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Light Cigarettes Still Health Risk

Philip Morris Lied About Low-Tar Cigarettes

PORTLAND, OR -- March 29, 2002 -- A Multnomah County jury ordered the tobacco giant, Philip Morris, to pay $150 million to the heirs of Michelle Schwarz, who died of lung cancer at the age of 53. The case focused on the dangers of so-called "low-tar" cigarettes.

Ms. Schwarz had switched from Benson & Hedges to Merit, a Philip Morris brand marketed as a low-tar cigarette. According to the jurors, Philip Morris falsely claimed that low-tar cigarettes provided an alternative to quitting smoking, touting them as safer than regular cigarettes. Damages were awarded against Philip Morris for fraud, negligence, and strict liability for marketing a defective and dangerous product.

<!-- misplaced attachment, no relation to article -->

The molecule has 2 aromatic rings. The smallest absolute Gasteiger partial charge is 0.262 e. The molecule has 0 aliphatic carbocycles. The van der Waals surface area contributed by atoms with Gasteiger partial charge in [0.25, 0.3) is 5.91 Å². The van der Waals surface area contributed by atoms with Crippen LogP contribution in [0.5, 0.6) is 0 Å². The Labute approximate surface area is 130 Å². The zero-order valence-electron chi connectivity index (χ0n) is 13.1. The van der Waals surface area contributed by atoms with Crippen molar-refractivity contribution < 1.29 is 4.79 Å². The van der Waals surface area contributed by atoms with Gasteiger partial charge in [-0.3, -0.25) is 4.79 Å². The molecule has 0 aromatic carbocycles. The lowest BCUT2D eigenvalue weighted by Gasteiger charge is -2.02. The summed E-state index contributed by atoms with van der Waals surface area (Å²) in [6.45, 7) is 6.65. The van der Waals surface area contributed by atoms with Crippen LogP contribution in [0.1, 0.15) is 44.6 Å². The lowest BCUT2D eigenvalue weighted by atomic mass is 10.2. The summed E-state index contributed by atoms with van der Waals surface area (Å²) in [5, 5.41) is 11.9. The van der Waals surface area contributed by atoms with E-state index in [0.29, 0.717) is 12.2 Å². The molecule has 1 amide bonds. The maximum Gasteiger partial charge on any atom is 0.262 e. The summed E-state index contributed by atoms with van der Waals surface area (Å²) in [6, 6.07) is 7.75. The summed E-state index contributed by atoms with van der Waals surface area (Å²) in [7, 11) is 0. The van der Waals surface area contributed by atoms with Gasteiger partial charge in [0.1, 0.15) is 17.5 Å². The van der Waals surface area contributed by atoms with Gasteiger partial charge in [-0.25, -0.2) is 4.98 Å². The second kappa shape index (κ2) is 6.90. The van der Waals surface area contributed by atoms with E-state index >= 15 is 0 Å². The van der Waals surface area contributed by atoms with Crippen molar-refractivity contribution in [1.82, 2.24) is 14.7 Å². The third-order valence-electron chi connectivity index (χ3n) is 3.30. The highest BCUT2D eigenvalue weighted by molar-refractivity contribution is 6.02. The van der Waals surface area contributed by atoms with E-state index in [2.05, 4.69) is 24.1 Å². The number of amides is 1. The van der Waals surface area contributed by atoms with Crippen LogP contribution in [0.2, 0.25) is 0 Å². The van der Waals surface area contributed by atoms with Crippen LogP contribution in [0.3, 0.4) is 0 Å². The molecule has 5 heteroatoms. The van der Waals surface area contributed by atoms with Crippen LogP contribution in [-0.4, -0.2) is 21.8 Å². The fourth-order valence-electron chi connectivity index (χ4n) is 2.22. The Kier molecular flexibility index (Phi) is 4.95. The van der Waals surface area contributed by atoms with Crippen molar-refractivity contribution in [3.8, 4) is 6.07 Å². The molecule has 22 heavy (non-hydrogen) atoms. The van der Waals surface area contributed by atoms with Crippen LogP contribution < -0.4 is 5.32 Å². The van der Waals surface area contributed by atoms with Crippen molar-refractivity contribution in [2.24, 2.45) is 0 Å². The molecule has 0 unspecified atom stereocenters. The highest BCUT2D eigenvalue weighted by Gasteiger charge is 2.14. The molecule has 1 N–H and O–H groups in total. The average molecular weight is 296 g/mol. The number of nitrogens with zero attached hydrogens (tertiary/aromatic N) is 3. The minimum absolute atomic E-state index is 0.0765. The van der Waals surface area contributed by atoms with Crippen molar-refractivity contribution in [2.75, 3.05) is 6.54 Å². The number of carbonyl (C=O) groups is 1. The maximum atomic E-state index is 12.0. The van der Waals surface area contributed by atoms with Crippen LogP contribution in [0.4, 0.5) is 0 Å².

The Schwarz trial comes on the heels of a study released in November by the National Cancer Institute indicating that low-tar and light cigarettes do not reduce health risks to smokers (see Smoking Lower Yield Cigarettes and Disease Risk, David M. Burns, et al.). Public health groups have also asked the Federal Food and Drug Administration to eliminate alternative products that claim to offer safe ways to consume nicotine and tobacco.

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